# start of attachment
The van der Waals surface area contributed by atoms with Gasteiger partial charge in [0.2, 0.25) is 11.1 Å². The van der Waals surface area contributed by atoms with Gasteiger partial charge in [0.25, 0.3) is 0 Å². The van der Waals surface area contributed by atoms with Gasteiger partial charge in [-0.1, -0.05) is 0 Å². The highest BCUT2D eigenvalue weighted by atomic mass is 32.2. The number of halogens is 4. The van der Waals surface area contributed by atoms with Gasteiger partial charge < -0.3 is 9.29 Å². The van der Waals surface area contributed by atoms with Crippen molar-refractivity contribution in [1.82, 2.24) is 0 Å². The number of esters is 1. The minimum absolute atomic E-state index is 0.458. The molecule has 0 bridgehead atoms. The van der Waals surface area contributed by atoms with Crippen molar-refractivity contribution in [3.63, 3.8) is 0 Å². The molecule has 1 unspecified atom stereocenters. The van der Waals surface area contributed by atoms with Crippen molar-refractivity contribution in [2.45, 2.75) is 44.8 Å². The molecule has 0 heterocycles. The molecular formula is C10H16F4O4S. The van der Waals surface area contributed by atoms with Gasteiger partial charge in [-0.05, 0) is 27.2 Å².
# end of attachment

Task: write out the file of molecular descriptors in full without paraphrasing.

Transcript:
The van der Waals surface area contributed by atoms with Gasteiger partial charge in [0.2, 0.25) is 11.1 Å². The van der Waals surface area contributed by atoms with Gasteiger partial charge in [0.25, 0.3) is 0 Å². The van der Waals surface area contributed by atoms with Gasteiger partial charge in [-0.1, -0.05) is 0 Å². The highest BCUT2D eigenvalue weighted by atomic mass is 32.2. The number of halogens is 4. The van der Waals surface area contributed by atoms with Gasteiger partial charge < -0.3 is 9.29 Å². The van der Waals surface area contributed by atoms with Crippen molar-refractivity contribution in [1.82, 2.24) is 0 Å². The number of esters is 1. The minimum absolute atomic E-state index is 0.458. The molecule has 0 bridgehead atoms. The van der Waals surface area contributed by atoms with Crippen molar-refractivity contribution in [3.63, 3.8) is 0 Å². The molecule has 1 unspecified atom stereocenters. The van der Waals surface area contributed by atoms with Crippen molar-refractivity contribution in [2.45, 2.75) is 44.8 Å². The molecule has 0 heterocycles. The molecular formula is C10H16F4O4S. The van der Waals surface area contributed by atoms with Gasteiger partial charge in [-0.05, 0) is 27.2 Å².